Megumi: There are things that are the same and things that are different. What remains the same is development impact. Whether it’s a straightforward government to government (sovereign) loan, as we have been doing in the past, or blended finance, we always look at the development impact. We measure ex-ante as well as ex-post and we publish the results in an independent evaluation report.
What’s different is that with blended finance we are also aiming to measure the capital mobilized, because we cannot achieve the SDGs at scale with only ODA. We must bring in the private sector as well. I’m part of the technical working groups of OECD-DAC identifying how to measure the capital mobilized. These are ongoing discussions and there are some methodologies developed already, which we will eventually follow and internalize as our key performance indicators. We’re eager to show how we're doing in terms of mobilization, but we’re still in the process of formalizing things.
Does JICA apply a gender lens when making blended finance deals?
Megumi: Right now, we only apply a gender lens to individual deals. We decide ahead of time which deals will specifically target women. We have been an active participant from the very beginning of the 2X challenge, which encourages development finance institutions to ramp-up direct development finance for women lead entrepreneurship. We have participated in funds that target women, for example with fund manager Women’s World Banking, and that is helping us reach women beneficiaries. With Blue Orchard we have also participated in the Japan ASEAN Women Empowerment Fund (JAWEF), which is a blended fund that provides loans to microfinance institutions that serve female entrepreneurs in the ASEAN region.
So, we have deals that specifically support women, but when it comes to gender, we know it’s not enough for specific transactions to target women, we must mainstream a gender lens into all types of projects. We know there is much more work to do there.
As one of the main donor agencies active in blended finance in the Asia Pacific what are some interesting or unexpected challenges you faced?
Megumi: For us there are two types of areas that we think pose different challenges, one is in climate-adaptation/resilient infrastructure and the other is supporting the start-up ecosystem in developing countries.
In terms of the first challenge, historically we have done a lot of concessional finance for traditional government-supported infrastructure, but more and more, blended finance schemes and public private partnerships are required in the areas of green, sustainable, and climate adaptation/resilient infrastructure. But producing a pipeline of bankable infrastructure projects in that arena is really a challenge, because usually they are areas where there isn’t real underlying cash flow. A flood control project doesn’t create cash. So, making something like that blended is a big challenge. Blending in climate adaptation and disaster risk reduction is really a challenge.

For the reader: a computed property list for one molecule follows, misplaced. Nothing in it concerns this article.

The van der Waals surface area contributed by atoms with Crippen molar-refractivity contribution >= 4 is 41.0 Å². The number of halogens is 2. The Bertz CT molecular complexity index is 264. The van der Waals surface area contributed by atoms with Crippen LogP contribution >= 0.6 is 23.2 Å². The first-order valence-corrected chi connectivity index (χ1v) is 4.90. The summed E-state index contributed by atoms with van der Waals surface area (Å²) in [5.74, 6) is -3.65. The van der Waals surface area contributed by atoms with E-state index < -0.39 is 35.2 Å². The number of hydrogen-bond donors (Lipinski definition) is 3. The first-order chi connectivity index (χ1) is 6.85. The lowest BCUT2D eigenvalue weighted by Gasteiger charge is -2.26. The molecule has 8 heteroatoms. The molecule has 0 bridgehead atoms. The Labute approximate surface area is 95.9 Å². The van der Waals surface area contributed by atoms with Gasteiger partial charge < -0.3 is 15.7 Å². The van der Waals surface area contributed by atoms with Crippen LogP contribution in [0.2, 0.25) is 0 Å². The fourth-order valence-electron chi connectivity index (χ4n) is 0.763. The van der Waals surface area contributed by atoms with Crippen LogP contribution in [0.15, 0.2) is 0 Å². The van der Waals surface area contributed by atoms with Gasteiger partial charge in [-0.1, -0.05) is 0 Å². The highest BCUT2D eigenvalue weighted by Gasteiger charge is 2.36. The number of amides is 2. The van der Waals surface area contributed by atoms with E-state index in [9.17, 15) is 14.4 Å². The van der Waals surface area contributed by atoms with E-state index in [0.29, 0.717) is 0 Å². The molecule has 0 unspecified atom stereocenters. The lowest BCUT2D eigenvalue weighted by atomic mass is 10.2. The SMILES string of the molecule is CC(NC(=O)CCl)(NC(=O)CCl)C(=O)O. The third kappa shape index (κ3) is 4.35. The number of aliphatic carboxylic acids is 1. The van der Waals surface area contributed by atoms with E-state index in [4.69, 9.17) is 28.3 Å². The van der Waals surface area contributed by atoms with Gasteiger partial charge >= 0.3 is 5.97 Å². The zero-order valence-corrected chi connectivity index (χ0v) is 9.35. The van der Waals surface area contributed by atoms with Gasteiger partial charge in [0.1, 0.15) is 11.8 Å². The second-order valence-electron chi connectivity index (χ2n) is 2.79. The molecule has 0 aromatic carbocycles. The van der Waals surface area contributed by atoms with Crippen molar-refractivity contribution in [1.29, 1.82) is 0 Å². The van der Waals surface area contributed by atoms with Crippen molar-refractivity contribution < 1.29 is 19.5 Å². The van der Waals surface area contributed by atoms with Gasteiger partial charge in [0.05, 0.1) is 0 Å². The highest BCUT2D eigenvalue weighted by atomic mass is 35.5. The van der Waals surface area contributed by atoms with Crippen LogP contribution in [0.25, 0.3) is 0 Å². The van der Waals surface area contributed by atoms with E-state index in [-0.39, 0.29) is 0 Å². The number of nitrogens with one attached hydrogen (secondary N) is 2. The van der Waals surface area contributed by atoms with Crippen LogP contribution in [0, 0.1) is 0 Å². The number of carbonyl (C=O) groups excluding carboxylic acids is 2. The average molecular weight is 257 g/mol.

Hiroyuki: Based on its long history of government-to-government (G-to-G) concessional finance and technical assistance, JICA has a strong channel to national governments in many sectors. In addition to the current expansion to blended finance, we are now trying to refocus and utilize this G-to-G technical assistance and concessional finance to encourage governments of developing countries to create an enabling environment for social impact start-ups and impact investing. The ultimate goal is to encourage the development of policies that create an ecosystem that provides financial opportunities and enables socially-motivated entrepreneurs to start businesses, and encourage investment into these businesses.
So, JICA is going to work with each national environment to bring about the changes needed to create an ecosystem that supports these start-ups and businesses, and thus mobilize private investment into emerging markets. Now, we are implementing pilot projects in South and Southeast Asian countries.
How do you see JICA’s engagement in blended finance evolving in the future?
Megumi: Blended finance is not the end goal. To achieve the SDGs, we really need to work together with other partners and it is one of the powerful tools available to facilitate that. I believe we can work together with the private sector, combining their capital with our capital, tools, knowledge and ecosystem, to get more capital flowing to the SDGs. We consider blended finance as one of the very promising options for our work moving forward and we really wish to learn from the Convergence community.